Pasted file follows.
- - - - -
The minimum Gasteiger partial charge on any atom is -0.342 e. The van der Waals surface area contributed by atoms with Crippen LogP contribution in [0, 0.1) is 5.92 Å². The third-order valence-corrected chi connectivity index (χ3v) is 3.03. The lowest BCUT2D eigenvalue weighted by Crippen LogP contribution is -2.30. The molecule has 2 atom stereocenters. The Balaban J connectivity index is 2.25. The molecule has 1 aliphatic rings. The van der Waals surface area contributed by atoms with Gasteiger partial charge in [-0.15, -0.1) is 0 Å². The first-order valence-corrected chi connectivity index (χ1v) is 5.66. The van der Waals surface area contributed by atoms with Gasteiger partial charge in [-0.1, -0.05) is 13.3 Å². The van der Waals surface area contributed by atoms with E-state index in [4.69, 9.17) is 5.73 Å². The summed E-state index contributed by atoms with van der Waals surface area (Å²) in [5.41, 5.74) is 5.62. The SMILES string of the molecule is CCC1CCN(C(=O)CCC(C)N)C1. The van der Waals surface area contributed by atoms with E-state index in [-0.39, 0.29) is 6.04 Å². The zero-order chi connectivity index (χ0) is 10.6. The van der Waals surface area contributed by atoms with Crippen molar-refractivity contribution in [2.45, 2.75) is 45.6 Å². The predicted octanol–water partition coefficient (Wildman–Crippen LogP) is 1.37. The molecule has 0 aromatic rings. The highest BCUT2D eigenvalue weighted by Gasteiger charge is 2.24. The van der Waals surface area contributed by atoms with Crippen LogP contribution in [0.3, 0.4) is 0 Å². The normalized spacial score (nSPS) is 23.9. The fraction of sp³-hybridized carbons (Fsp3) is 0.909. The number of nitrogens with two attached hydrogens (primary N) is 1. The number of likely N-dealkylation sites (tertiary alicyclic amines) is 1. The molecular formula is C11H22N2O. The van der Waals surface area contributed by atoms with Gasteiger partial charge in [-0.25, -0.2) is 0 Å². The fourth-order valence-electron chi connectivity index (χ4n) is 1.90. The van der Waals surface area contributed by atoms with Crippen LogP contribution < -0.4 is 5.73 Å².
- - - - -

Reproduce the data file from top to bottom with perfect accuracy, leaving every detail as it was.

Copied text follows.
The minimum Gasteiger partial charge on any atom is -0.342 e. The van der Waals surface area contributed by atoms with Crippen LogP contribution in [0, 0.1) is 5.92 Å². The third-order valence-corrected chi connectivity index (χ3v) is 3.03. The lowest BCUT2D eigenvalue weighted by Crippen LogP contribution is -2.30. The molecule has 2 atom stereocenters. The Balaban J connectivity index is 2.25. The molecule has 1 aliphatic rings. The van der Waals surface area contributed by atoms with Gasteiger partial charge in [-0.15, -0.1) is 0 Å². The first-order valence-corrected chi connectivity index (χ1v) is 5.66. The van der Waals surface area contributed by atoms with Gasteiger partial charge in [-0.1, -0.05) is 13.3 Å². The van der Waals surface area contributed by atoms with E-state index in [4.69, 9.17) is 5.73 Å². The summed E-state index contributed by atoms with van der Waals surface area (Å²) in [5.41, 5.74) is 5.62. The SMILES string of the molecule is CCC1CCN(C(=O)CCC(C)N)C1. The van der Waals surface area contributed by atoms with E-state index in [-0.39, 0.29) is 6.04 Å². The zero-order chi connectivity index (χ0) is 10.6. The van der Waals surface area contributed by atoms with Crippen molar-refractivity contribution in [2.45, 2.75) is 45.6 Å². The predicted octanol–water partition coefficient (Wildman–Crippen LogP) is 1.37. The molecule has 0 aromatic rings. The highest BCUT2D eigenvalue weighted by Gasteiger charge is 2.24. The van der Waals surface area contributed by atoms with Crippen LogP contribution in [0.3, 0.4) is 0 Å². The normalized spacial score (nSPS) is 23.9. The fraction of sp³-hybridized carbons (Fsp3) is 0.909. The number of nitrogens with two attached hydrogens (primary N) is 1. The number of likely N-dealkylation sites (tertiary alicyclic amines) is 1. The molecular formula is C11H22N2O. The van der Waals surface area contributed by atoms with Gasteiger partial charge in [-0.25, -0.2) is 0 Å². The fourth-order valence-electron chi connectivity index (χ4n) is 1.90. The van der Waals surface area contributed by atoms with Crippen LogP contribution < -0.4 is 5.73 Å².